While I and others on the Select Committee might have concerns about some of the accusations, it is significant that the Crown believes these issues are best dealt with by those iwi and hapu themselves. I have to say I conclude with that view - iwi must hold their own to account and deal with issues themselves internally.
I must add to be clear, this is intra-iwi. Where there is inter-iwi and a settlement is at stake, I say, the new model of rangatira ki te rangatira with experienced facilitators can work and would save a heap of stress at the business end. It is important that resolution is achieved if it results in long term gain for the people.
Madam Speaker, today we acknowledge the significance of the four hundred million dollars plus Settlement as providing a foundation for our future, the people of Te Waiariki.
Much has been made of the return of 176,000 hectares which will make Maori the largest forestry operators in the country.
There has been much made also that the collective ownership – the large natural grouping –there has been a lot of talk about that - it brings together seven iwi representing 100,000 people. We know too, that the settlement will make these iwi one of the largest investors in Aotearoa.
These are all significant features of the settlement but we can not lose sight of the injustices that are a part and parcel of every settlement process.
That is, that at its core, compensation is only ever a fraction of the losses experienced.
We, as the Maori Party, will not be quiet about the ongoing anomalies that must be responded to in the broader context of settlement policy. We will continue to raise the issues around cross-claims, and timeframes, and decisions made in haste.
But today is a day to recognise the precedent established by this Bill.
This settlement is innovative in the way in which it is iwi driven and tikanga based.
The tikanga-based mana whenua resolution process set out in Schedule two of the Bill is a really interesting concept that we welcome as the initiative of the iwi involved.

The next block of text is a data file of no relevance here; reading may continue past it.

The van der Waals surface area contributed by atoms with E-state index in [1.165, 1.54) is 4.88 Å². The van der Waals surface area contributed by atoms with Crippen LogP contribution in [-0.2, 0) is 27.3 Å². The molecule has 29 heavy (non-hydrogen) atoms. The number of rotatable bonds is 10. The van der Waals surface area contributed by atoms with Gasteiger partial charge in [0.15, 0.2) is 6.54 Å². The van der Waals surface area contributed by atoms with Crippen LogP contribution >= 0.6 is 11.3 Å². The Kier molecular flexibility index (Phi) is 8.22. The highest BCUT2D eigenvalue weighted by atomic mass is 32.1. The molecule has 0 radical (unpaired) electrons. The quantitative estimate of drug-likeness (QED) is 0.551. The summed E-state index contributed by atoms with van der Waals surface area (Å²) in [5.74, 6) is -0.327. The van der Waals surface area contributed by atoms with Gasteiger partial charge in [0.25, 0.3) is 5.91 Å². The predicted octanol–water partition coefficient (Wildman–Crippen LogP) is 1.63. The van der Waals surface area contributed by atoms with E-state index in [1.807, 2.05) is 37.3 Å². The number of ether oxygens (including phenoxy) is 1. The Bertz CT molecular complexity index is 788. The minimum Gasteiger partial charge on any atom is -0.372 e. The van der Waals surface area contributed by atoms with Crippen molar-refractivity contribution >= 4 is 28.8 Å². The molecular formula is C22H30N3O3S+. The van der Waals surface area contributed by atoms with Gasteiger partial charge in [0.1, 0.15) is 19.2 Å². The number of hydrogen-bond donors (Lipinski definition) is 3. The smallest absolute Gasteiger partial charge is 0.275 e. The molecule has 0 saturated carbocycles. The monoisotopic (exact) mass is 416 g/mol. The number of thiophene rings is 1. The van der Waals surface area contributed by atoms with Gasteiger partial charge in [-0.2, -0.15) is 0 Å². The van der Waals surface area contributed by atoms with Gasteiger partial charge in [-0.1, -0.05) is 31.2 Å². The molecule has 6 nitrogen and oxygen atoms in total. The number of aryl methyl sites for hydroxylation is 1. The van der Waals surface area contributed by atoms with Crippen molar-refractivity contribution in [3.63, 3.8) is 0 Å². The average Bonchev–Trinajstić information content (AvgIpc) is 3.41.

The concept involving three different criteria in the consideration of mana whenua – ahi ka roa, ahi tahutahu and ahi maataotao – and three different tiers – negotiation, mediation and adjudication – and this provides an innovative model for other iwi to examine.
The matter of the split of rentals money to iwi versus mana whenua is at the heart of concerns by submitters but I will talk to that at Committee stage. Ngati Manawa, for example, have significant mana whenua over the land yet get 6% of rentals. An explanation of that would be appreciated.
It is of note too, that the Waitangi Tribunal in its report on the Native Land Court’s investigation for Kaingaroa no 1, suggested a fluid, overlapping and complex layering of interests. It may well be that the process the CNI negotiators and iwi have come with, satisfies addressing this point although the proof will be in the purini – in the pudding.
Perhaps a mark of how our people have viewed this settlement, has been the lack of strong and co-ordinated public opposition to it. While there have been issues raised, Madam Speaker, it would be fair to say that the unique process the collective has followed, has received a positive response.
And in fact, only a week after the signing, three Northern leaders drew out comparisons for arrangements that might work say for Ngapuhi, Ngati Hine and Ngati Whatua.
Raniera Tau, Erima Henare, and Maori Party List member, Naida Glavish; have sent a call to their respective iwi organisations to explore the potential of the CNI process for advancing their own collective claims.
At the other end of the country, Te Wai Pounamu, Ngai Tahu have also been watching on in terms of how this settlement will impact on the potential relativity top-up as it relates to the billion dollar cap.
In June, my co-leader, Dr Sharples, asked the Minister of Finance about the implications of this Bill for the ratchet clause relativity mechanism. His response was that the point in which such a mechanism would apply could be expected to occur probably within the next two or three years in terms of reaching the point of 1994 dollar terms.
But as Otakou runanga chairman Tahu Potiki pointed out, and I quote, “there is definitely some subjectivity with the whole thing”.
And so, Madam Speaker, there are so many eyes on CNI, watching the progress of the settlement and contemplating what it could mean.
There is every opportunity for the economic development of the iwi involved in this settlement to prosper; to increase the original investment and to generate greater value and higher returns.
And so we come to the culmination of over two decades of energetic and inspired negotiations to bring this claim to a conclusion, well at least tomorrow it will be.
This Bill represents a great deal of work since the passage of the Crown Forests Assets Act in 1989.
The Central North Island forest estate is an area not just of economic value but huge cultural significance as well.
The generosity of the iwi in agreeing to preserve and enhance existing public access is an incredible statement of the iwi to the nation, and we in this House must always remember that gift.
The Maori Party will support this Bill at its second reading.